It is alleged that in 2016 there were approximately 238 million shares of Concordia stock that were sold short on the Canadian and US exchanges, constituting around 58 per cent of the approximately 410 million Concordia shares traded during the period in question.

However, Harrington argues that only 40 million shares were actually issued for trading, meaning the short sale turnover rate was approximately 600 per cent.

“The enormous discrepancy between the 40 million shares issued by Concordia for trading and the approximately 410 million Concordia shares traded during this period represents an astonishingly high turnover rate of 1,000 per cent,” the suit states.

The fund alleges that a “strong inference can be drawn” that these figures were inflated by “millions of fictitious shares unlawfully manufactured” through naked short selling.

I don’t understand the issue. It’s easy to create short positions in excess of actual share count, you don’t need “naked shorting” as an explanation. Borrow a share, sell it, borrow it from the newbuyer, sell it again, now you have two short positions for a single share.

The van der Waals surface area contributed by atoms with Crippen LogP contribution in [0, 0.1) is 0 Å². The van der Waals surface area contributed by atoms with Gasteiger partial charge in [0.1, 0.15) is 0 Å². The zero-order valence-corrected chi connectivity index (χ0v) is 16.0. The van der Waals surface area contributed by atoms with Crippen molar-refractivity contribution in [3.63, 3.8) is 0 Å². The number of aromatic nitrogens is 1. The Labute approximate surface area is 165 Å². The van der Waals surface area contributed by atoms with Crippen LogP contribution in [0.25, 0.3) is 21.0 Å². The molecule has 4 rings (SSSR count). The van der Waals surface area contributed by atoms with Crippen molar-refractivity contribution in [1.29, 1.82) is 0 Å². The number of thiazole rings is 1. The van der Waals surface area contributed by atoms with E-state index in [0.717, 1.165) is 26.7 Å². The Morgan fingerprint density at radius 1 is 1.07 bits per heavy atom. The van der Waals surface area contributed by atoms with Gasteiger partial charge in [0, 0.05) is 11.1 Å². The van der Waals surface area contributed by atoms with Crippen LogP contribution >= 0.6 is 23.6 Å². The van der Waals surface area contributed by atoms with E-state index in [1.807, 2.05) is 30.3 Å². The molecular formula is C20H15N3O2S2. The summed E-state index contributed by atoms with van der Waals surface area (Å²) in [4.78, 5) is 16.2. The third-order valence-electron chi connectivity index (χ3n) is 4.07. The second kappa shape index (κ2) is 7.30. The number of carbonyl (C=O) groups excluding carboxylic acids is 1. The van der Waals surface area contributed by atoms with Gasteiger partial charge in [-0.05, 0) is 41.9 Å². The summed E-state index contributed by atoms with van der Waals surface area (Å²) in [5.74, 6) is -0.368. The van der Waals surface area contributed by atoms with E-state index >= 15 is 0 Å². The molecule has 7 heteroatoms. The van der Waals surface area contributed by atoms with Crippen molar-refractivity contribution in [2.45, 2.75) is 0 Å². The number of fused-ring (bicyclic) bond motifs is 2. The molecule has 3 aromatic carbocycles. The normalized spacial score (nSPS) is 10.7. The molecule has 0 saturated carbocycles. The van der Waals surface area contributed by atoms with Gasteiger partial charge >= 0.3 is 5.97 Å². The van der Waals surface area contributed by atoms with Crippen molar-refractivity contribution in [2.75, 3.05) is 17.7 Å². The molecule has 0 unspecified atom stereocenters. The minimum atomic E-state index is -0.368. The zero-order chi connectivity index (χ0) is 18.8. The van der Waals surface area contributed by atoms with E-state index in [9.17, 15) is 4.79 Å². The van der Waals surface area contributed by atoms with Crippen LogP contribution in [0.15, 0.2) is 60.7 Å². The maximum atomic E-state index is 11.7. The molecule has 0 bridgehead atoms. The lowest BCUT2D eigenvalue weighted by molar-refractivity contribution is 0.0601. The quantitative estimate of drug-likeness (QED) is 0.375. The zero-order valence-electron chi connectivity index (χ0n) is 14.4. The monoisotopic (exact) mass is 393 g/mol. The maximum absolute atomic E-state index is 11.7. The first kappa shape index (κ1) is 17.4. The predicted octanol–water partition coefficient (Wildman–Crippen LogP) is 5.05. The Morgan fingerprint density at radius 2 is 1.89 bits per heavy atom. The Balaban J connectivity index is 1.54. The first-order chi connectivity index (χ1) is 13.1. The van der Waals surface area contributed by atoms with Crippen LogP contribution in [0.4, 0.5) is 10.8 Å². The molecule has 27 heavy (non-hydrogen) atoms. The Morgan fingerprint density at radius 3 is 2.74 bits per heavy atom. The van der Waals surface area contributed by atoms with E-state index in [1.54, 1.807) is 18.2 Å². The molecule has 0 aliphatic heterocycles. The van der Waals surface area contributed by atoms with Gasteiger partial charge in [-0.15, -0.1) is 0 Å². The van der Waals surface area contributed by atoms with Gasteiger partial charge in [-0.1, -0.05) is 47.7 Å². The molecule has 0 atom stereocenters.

Short positions aren’t shares, they are obligations to purchase shares.

i would submit the opinion that it's not so simple. When selling a share short, one (or the intermediate party to which this is delegated) has to take into possession the borrowed share or at least to have a credible process in place to secure this share by settlement day.

Disclosure: i was heavily invested in Fairfax and related securities when they ran into difficulties compounded by questionable behavior at the margin by short sellers. That case and others have triggered some kind of reflection about the balance between investor protection and market efficiency.

https://papers.ssrn.com/sol3/papers.cfm?abstract_id=3307186

Link to comment
Share on other sites

Create an account or sign in to comment

You need to be a member in order to leave a comment

Create an account

Sign up for a new account in our community. It's easy!

Register a new account

Sign in

Already have an account? Sign in here.

Sign In Now
 Share

×
×
  • Create New...